By OGJ editors
WASHINGTON, DC, Apr. 14 -- The US Department of Justice and the Environmental Protection Agency on Apr. 9 settled a clean air rule dispute with Archer Daniels Midland, the US's largest fuel ethanol producer, over 4 of its 7 corn milling facilities. The four plants collectively represent more than 50% of total US ethanol production.
EPA estimates that ADM will spend $340 million over a 10-year period. About $213 million will be for capital improvements such as air pollution control equipment. ADM also will fund extensive environmental audits at all facilities that will assist the company and regulators in tracking compliance with the consent decree. In addition, ADM will pay a civil penalty of $4.6 million to be shared with the coplaintiffs, and will spend $6.3 million on supplemental environmental projects. Much of that supplemental money will help fund EPA's new clean school bus demonstration program that retrofits older diesel engines with more efficient, cleaner-burning systems.
US enforcement officials said the settlement is the result of an "unprecedented" joint effort between the federal government and 14 state and county entities.
Under the settlement, ADM will implement what DOJ and EPA officials characterized as "sweeping environmental improvements" at plants nationwide that will eliminate more than 63,000 tons/year of air pollution. The ethanol plants in question were accused of emitting excess amounts of nitrogen oxides, carbon monoxide, particulate matter, sulfur dioxide, volatile organic compounds (VOCs), and hazardous air pollutants (HAPs).
ADM's ethanol facilities represented about 90% of the pollution violations, according to US officials. Forty-eight oilseed plants also violate clean air rules but do so to a far less degrees than the four ethanol-corn processing facilities in question, DOJ and EPA noted.
Under the settlement, US officials said ADM will install state-of-the-art controls on a large number of units, shut down some of the oldest, dirtiest units, and take emission limits on others. Additionally, ADM's oilseed operations will accept new, more stringent emission limits for VOC and HAP emissions.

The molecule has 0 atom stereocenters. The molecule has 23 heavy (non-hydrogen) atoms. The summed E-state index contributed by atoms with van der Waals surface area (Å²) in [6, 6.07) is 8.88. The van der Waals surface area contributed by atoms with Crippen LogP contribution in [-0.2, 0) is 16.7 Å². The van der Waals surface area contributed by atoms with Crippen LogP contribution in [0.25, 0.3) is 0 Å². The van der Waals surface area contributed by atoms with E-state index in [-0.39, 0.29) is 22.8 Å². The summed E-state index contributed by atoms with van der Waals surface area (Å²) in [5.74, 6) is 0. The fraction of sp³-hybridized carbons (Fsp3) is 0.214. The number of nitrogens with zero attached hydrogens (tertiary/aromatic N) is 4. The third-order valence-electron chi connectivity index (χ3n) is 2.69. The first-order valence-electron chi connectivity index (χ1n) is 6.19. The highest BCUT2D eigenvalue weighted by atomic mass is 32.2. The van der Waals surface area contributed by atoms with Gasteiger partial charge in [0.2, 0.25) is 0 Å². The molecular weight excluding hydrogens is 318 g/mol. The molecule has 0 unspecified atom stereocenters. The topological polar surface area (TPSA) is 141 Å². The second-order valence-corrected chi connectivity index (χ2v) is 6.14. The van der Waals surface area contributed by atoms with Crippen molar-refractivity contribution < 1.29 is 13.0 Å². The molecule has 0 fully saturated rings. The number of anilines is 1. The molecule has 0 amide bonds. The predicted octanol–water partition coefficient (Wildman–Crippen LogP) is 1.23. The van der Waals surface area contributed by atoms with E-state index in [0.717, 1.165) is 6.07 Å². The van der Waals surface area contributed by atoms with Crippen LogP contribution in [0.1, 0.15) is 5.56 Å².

The settlement follows similar action taken between federal regulators and 12 Minnesota ethanol plant operators last October (OGJ Online, Oct. 3, 2002). DOJ officials predict more fuel ethanol producers in other states will be settling soon or they risk tough clean air penalties.
In this latest settlement, the US and its coplaintiffs maintain ADM failed to accurately estimate its emissions from hundreds of process units; the agriprocessor also allegedly expanded other units without the installation of required air pollution-control technology, violating the Clean Air Act's New Source Review program and related statutes.
Coplaintiffs include the states of Arkansas, Indiana, Illinois, Iowa, Kansas, Minnesota, Missouri, Nebraska, North Dakota, South Carolina, and Texas; the Iowa counties of Linn and Polk, as well as the Nebraska county of Lancaster.
The consent decree was lodged with the federal district court in the Central District of Illinois. It will be subject to a 30-day public comment period before it can be entered by the court.
The agreement is yet another example of the proactive approach that fuel ethanol producers are taking with EPA to bring the industry into full compliance, said a spokesman for the Renewable Fuels Association, a fuel ethanol producer trade group based in Washington, DC.
"It's an outgrowth of proactive engagement," said RFA spokesman Monte Shaw. "We wanted to step up to the plate and get it done."
A spokesman for the Oxygenated Fuels Association, which represents merchant producers of methyl tertiary butyl ether, cautioned that the recent consent degrees are evidence that policymakers should rethink plans to guarantee market share for fuel ethanol as a clean fuel additive.
"People need to keep in mind that there are stationary source issues with ethanol," said OFA spokesman Frank Maisano.
Last year the Sierra Club announced its intention to sue two Midwest ethanol producers to force Clean Air Act compliance (OGJ Online, Sept. 30, 2002). The settlement with Ethanol 2000 in Minnesota effectively addressed concerns raised by the environmental group on one Minnesota plant. But Sierra Club still has issues with New Energy Corp. of South Bend, Ind., and environmentalists say other plants may still be sued.